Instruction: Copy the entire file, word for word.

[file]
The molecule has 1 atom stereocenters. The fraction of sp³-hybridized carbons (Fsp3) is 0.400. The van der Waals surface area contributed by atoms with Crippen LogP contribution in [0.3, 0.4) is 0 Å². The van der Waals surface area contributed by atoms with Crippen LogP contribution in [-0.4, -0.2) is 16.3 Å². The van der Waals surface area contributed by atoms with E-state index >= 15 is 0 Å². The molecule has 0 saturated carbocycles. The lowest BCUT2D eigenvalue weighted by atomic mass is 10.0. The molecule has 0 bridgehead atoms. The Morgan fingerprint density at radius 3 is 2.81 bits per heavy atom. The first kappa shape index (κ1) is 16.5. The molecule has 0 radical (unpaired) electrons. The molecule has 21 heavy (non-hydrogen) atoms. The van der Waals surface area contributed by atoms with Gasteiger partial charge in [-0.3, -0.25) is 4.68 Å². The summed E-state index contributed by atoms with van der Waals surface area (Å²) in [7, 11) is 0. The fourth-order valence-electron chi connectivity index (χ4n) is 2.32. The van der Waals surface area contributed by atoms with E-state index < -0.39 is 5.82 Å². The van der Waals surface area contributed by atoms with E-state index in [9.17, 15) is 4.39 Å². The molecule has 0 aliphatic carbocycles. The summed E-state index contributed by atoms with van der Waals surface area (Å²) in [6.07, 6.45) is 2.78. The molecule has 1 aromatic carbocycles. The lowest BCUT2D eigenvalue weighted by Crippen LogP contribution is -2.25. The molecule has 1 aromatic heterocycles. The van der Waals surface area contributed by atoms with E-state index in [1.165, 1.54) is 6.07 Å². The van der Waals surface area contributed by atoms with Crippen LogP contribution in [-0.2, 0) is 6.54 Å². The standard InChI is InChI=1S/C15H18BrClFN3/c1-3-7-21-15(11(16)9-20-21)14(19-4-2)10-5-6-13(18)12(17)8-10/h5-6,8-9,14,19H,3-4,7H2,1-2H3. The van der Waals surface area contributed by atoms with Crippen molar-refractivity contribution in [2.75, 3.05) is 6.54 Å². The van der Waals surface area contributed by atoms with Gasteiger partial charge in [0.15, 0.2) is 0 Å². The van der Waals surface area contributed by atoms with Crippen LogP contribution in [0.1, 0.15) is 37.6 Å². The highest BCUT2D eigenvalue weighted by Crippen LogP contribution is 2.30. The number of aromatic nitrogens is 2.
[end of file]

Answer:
The molecule has 1 atom stereocenters. The fraction of sp³-hybridized carbons (Fsp3) is 0.400. The van der Waals surface area contributed by atoms with Crippen LogP contribution in [0.3, 0.4) is 0 Å². The van der Waals surface area contributed by atoms with Crippen LogP contribution in [-0.4, -0.2) is 16.3 Å². The van der Waals surface area contributed by atoms with E-state index >= 15 is 0 Å². The molecule has 0 saturated carbocycles. The lowest BCUT2D eigenvalue weighted by atomic mass is 10.0. The molecule has 0 bridgehead atoms. The Morgan fingerprint density at radius 3 is 2.81 bits per heavy atom. The first kappa shape index (κ1) is 16.5. The molecule has 0 radical (unpaired) electrons. The molecule has 21 heavy (non-hydrogen) atoms. The van der Waals surface area contributed by atoms with Gasteiger partial charge in [-0.3, -0.25) is 4.68 Å². The summed E-state index contributed by atoms with van der Waals surface area (Å²) in [7, 11) is 0. The fourth-order valence-electron chi connectivity index (χ4n) is 2.32. The van der Waals surface area contributed by atoms with E-state index < -0.39 is 5.82 Å². The van der Waals surface area contributed by atoms with E-state index in [9.17, 15) is 4.39 Å². The molecule has 0 aliphatic carbocycles. The summed E-state index contributed by atoms with van der Waals surface area (Å²) in [6.07, 6.45) is 2.78. The molecule has 1 aromatic carbocycles. The lowest BCUT2D eigenvalue weighted by Crippen LogP contribution is -2.25. The molecule has 1 aromatic heterocycles. The van der Waals surface area contributed by atoms with E-state index in [1.165, 1.54) is 6.07 Å². The van der Waals surface area contributed by atoms with Crippen LogP contribution in [-0.2, 0) is 6.54 Å². The standard InChI is InChI=1S/C15H18BrClFN3/c1-3-7-21-15(11(16)9-20-21)14(19-4-2)10-5-6-13(18)12(17)8-10/h5-6,8-9,14,19H,3-4,7H2,1-2H3. The van der Waals surface area contributed by atoms with Crippen molar-refractivity contribution in [2.75, 3.05) is 6.54 Å². The van der Waals surface area contributed by atoms with Gasteiger partial charge in [0.15, 0.2) is 0 Å². The van der Waals surface area contributed by atoms with Crippen LogP contribution in [0.1, 0.15) is 37.6 Å². The highest BCUT2D eigenvalue weighted by Crippen LogP contribution is 2.30. The number of aromatic nitrogens is 2.